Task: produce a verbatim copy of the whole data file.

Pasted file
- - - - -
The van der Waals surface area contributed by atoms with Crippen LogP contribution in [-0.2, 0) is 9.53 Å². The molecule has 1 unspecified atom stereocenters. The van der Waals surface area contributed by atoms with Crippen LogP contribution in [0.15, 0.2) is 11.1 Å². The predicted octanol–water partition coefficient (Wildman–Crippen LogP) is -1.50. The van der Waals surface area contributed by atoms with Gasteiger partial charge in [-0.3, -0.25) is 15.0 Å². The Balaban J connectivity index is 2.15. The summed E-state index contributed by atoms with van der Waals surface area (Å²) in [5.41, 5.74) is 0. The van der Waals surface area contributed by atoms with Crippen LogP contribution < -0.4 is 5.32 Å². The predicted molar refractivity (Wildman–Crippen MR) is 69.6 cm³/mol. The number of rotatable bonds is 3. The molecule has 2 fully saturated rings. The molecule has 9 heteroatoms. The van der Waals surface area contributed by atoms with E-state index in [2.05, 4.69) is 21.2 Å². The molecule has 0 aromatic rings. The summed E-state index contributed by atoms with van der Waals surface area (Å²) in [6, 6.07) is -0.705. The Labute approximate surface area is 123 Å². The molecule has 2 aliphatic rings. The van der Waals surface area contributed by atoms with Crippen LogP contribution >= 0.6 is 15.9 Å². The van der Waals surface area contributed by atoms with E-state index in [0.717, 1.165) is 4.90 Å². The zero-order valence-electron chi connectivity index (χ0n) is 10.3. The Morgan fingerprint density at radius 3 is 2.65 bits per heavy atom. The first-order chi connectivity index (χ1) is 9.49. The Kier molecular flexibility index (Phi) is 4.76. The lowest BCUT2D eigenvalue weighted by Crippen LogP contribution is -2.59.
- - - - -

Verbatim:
The van der Waals surface area contributed by atoms with Crippen LogP contribution in [-0.2, 0) is 9.53 Å². The molecule has 1 unspecified atom stereocenters. The van der Waals surface area contributed by atoms with Crippen LogP contribution in [0.15, 0.2) is 11.1 Å². The predicted octanol–water partition coefficient (Wildman–Crippen LogP) is -1.50. The van der Waals surface area contributed by atoms with Gasteiger partial charge in [-0.3, -0.25) is 15.0 Å². The Balaban J connectivity index is 2.15. The summed E-state index contributed by atoms with van der Waals surface area (Å²) in [5.41, 5.74) is 0. The van der Waals surface area contributed by atoms with Crippen LogP contribution < -0.4 is 5.32 Å². The predicted molar refractivity (Wildman–Crippen MR) is 69.6 cm³/mol. The number of rotatable bonds is 3. The molecule has 2 fully saturated rings. The molecule has 9 heteroatoms. The van der Waals surface area contributed by atoms with E-state index in [2.05, 4.69) is 21.2 Å². The molecule has 0 aromatic rings. The summed E-state index contributed by atoms with van der Waals surface area (Å²) in [6, 6.07) is -0.705. The Labute approximate surface area is 123 Å². The molecule has 2 aliphatic rings. The van der Waals surface area contributed by atoms with Crippen LogP contribution >= 0.6 is 15.9 Å². The van der Waals surface area contributed by atoms with E-state index in [0.717, 1.165) is 4.90 Å². The zero-order valence-electron chi connectivity index (χ0n) is 10.3. The Morgan fingerprint density at radius 3 is 2.65 bits per heavy atom. The first-order chi connectivity index (χ1) is 9.49. The Kier molecular flexibility index (Phi) is 4.76. The lowest BCUT2D eigenvalue weighted by Crippen LogP contribution is -2.59.